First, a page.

The Bolivian Amazon has always oozed mystery. The Incas believed that a powerful civilization lived in the great rainforest, and tried to conquer the area in the 15th century. The indigenous peoples of the western Bolivian Amazon, mainly the Moxos tribe, are said to have posed such a mighty resistance to the invading army, that once they realized they were unable to beat them, the Incas asked for an alliance and settled among the Moxos.
The tale of the Incas’ experience fired up the imagination of the Spanish conquerors a century later – they too were chasing a legend in search of a rich and powerful civilization in the depths of the Amazonian forest. The name of the kingdom was El Dorado (the Golden One) or Paitití (the land of the celestial jaguar), thought to have existed east of the Andean Cordillera, near the source of the Río Paraguai. The Spanish spent the entire 16th century trying to discover the elusive kingdom, but, unfamiliar with the rainforest environment, found nothing but death and disease. By the 17th century they moved their search elsewhere.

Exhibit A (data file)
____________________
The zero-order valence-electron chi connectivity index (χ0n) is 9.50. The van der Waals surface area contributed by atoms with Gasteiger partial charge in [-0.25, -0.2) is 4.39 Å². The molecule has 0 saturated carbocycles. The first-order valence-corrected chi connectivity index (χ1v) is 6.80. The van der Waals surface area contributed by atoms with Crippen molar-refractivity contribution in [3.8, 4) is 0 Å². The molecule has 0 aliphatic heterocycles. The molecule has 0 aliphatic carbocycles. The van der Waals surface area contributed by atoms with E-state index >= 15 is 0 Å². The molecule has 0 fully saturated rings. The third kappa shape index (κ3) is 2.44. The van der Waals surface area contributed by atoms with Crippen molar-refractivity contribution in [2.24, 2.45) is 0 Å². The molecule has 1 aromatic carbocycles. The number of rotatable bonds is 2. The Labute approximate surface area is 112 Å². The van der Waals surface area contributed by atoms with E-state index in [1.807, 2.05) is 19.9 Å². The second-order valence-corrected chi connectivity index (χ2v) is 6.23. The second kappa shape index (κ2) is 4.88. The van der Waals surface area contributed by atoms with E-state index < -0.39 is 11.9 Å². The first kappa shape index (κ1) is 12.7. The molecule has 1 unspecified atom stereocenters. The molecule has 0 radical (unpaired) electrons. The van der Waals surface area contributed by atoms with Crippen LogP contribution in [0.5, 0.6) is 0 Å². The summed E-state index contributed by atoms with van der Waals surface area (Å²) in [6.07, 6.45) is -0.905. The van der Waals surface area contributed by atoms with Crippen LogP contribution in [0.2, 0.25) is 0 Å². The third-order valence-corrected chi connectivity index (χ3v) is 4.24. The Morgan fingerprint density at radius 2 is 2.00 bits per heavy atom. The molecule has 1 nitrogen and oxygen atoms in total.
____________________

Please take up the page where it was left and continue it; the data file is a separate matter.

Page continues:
Though the Spanish were disappointed with their search in the Moxos region, the Jesuits saw their opportunity to ‘spread the word’ to the highly spiritual moxeños. The tough missionaries were the first Europeans to significantly venture into the lowlands. They founded their first mission at Loreto, in the Moxos region, in 1675. While they imposed Christianity and European ways, the Jesuits also recognized the indigenous peoples’ expertise in woodwork, which eventually produced the brilliant carvings now characteristic of the missions. They imported herds of cattle and horses to some remote outposts, and the descendants of these herds still thrive throughout most of the department.
After the expulsion of the Jesuits in 1767, the Franciscan and Dominican missionaries, as well as the opportunistic settlers who followed, brought slavery and disease. Otherwise, the vast, steamy forests and plains of northern Bolivia saw little activity for decades.